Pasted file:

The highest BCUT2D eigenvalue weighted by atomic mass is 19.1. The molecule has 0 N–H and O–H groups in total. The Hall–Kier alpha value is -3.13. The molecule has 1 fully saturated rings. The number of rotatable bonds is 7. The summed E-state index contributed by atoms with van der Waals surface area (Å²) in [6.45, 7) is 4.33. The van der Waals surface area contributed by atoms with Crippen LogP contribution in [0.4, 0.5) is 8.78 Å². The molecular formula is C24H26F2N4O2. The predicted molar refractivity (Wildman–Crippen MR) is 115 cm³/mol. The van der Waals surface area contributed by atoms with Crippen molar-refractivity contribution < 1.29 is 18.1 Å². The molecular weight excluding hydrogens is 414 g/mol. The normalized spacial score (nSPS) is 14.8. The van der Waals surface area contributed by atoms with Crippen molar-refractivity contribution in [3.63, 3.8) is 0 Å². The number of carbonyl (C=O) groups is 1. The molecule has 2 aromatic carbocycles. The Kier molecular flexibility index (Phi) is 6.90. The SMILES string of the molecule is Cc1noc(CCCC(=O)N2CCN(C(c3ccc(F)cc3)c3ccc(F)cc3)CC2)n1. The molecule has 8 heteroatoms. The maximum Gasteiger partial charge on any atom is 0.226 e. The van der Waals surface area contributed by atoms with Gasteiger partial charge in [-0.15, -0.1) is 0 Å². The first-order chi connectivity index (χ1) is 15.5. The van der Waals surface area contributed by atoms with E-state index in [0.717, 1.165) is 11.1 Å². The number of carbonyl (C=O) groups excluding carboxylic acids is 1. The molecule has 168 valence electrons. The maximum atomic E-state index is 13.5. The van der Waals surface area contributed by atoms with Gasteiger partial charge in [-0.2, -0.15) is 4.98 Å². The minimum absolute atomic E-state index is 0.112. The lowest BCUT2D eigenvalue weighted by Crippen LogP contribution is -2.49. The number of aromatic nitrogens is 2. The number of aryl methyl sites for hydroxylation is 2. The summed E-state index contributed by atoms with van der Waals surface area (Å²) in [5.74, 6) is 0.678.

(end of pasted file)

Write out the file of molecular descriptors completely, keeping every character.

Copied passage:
The highest BCUT2D eigenvalue weighted by atomic mass is 19.1. The molecule has 0 N–H and O–H groups in total. The Hall–Kier alpha value is -3.13. The molecule has 1 fully saturated rings. The number of rotatable bonds is 7. The summed E-state index contributed by atoms with van der Waals surface area (Å²) in [6.45, 7) is 4.33. The van der Waals surface area contributed by atoms with Crippen LogP contribution in [0.4, 0.5) is 8.78 Å². The molecular formula is C24H26F2N4O2. The predicted molar refractivity (Wildman–Crippen MR) is 115 cm³/mol. The van der Waals surface area contributed by atoms with Crippen molar-refractivity contribution < 1.29 is 18.1 Å². The molecular weight excluding hydrogens is 414 g/mol. The normalized spacial score (nSPS) is 14.8. The van der Waals surface area contributed by atoms with Crippen molar-refractivity contribution in [3.63, 3.8) is 0 Å². The number of carbonyl (C=O) groups is 1. The molecule has 2 aromatic carbocycles. The Kier molecular flexibility index (Phi) is 6.90. The SMILES string of the molecule is Cc1noc(CCCC(=O)N2CCN(C(c3ccc(F)cc3)c3ccc(F)cc3)CC2)n1. The molecule has 8 heteroatoms. The maximum Gasteiger partial charge on any atom is 0.226 e. The van der Waals surface area contributed by atoms with Gasteiger partial charge in [-0.15, -0.1) is 0 Å². The first-order chi connectivity index (χ1) is 15.5. The van der Waals surface area contributed by atoms with E-state index in [0.717, 1.165) is 11.1 Å². The number of carbonyl (C=O) groups excluding carboxylic acids is 1. The molecule has 168 valence electrons. The maximum atomic E-state index is 13.5. The van der Waals surface area contributed by atoms with Gasteiger partial charge in [-0.2, -0.15) is 4.98 Å². The minimum absolute atomic E-state index is 0.112. The lowest BCUT2D eigenvalue weighted by Crippen LogP contribution is -2.49. The number of aromatic nitrogens is 2. The number of aryl methyl sites for hydroxylation is 2. The summed E-state index contributed by atoms with van der Waals surface area (Å²) in [5.74, 6) is 0.678.